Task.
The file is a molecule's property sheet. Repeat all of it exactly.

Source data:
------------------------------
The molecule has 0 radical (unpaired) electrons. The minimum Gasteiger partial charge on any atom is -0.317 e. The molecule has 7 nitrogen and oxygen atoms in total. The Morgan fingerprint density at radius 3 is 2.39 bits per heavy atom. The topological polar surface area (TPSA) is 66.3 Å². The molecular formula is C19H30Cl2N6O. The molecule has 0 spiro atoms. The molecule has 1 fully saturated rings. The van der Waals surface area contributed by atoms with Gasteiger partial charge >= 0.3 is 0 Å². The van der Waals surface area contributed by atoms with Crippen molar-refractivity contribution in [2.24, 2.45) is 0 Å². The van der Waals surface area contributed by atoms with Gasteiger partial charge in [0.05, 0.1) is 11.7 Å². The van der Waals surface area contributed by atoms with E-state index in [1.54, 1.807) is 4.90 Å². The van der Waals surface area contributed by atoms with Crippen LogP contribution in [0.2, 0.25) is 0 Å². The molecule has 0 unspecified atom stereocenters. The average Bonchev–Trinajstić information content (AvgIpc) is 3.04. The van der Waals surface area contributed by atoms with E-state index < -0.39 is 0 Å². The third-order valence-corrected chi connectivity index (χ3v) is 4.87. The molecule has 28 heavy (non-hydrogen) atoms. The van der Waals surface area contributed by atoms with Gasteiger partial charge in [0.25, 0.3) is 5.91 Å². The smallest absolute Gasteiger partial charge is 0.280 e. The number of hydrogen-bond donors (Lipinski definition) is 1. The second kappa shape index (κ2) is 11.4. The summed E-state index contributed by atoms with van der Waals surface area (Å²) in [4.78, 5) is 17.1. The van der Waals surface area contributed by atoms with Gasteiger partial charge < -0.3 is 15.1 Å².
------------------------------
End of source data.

The molecule has 0 radical (unpaired) electrons. The minimum Gasteiger partial charge on any atom is -0.317 e. The molecule has 7 nitrogen and oxygen atoms in total. The Morgan fingerprint density at radius 3 is 2.39 bits per heavy atom. The topological polar surface area (TPSA) is 66.3 Å². The molecular formula is C19H30Cl2N6O. The molecule has 0 spiro atoms. The molecule has 1 fully saturated rings. The van der Waals surface area contributed by atoms with Gasteiger partial charge >= 0.3 is 0 Å². The van der Waals surface area contributed by atoms with Crippen molar-refractivity contribution in [2.24, 2.45) is 0 Å². The van der Waals surface area contributed by atoms with Gasteiger partial charge in [0.05, 0.1) is 11.7 Å². The van der Waals surface area contributed by atoms with E-state index in [1.54, 1.807) is 4.90 Å². The van der Waals surface area contributed by atoms with Crippen LogP contribution in [0.2, 0.25) is 0 Å². The molecule has 0 unspecified atom stereocenters. The average Bonchev–Trinajstić information content (AvgIpc) is 3.04. The van der Waals surface area contributed by atoms with E-state index < -0.39 is 0 Å². The third-order valence-corrected chi connectivity index (χ3v) is 4.87. The molecule has 28 heavy (non-hydrogen) atoms. The van der Waals surface area contributed by atoms with Gasteiger partial charge in [0.25, 0.3) is 5.91 Å². The smallest absolute Gasteiger partial charge is 0.280 e. The number of hydrogen-bond donors (Lipinski definition) is 1. The second kappa shape index (κ2) is 11.4. The summed E-state index contributed by atoms with van der Waals surface area (Å²) in [4.78, 5) is 17.1. The van der Waals surface area contributed by atoms with Gasteiger partial charge < -0.3 is 15.1 Å².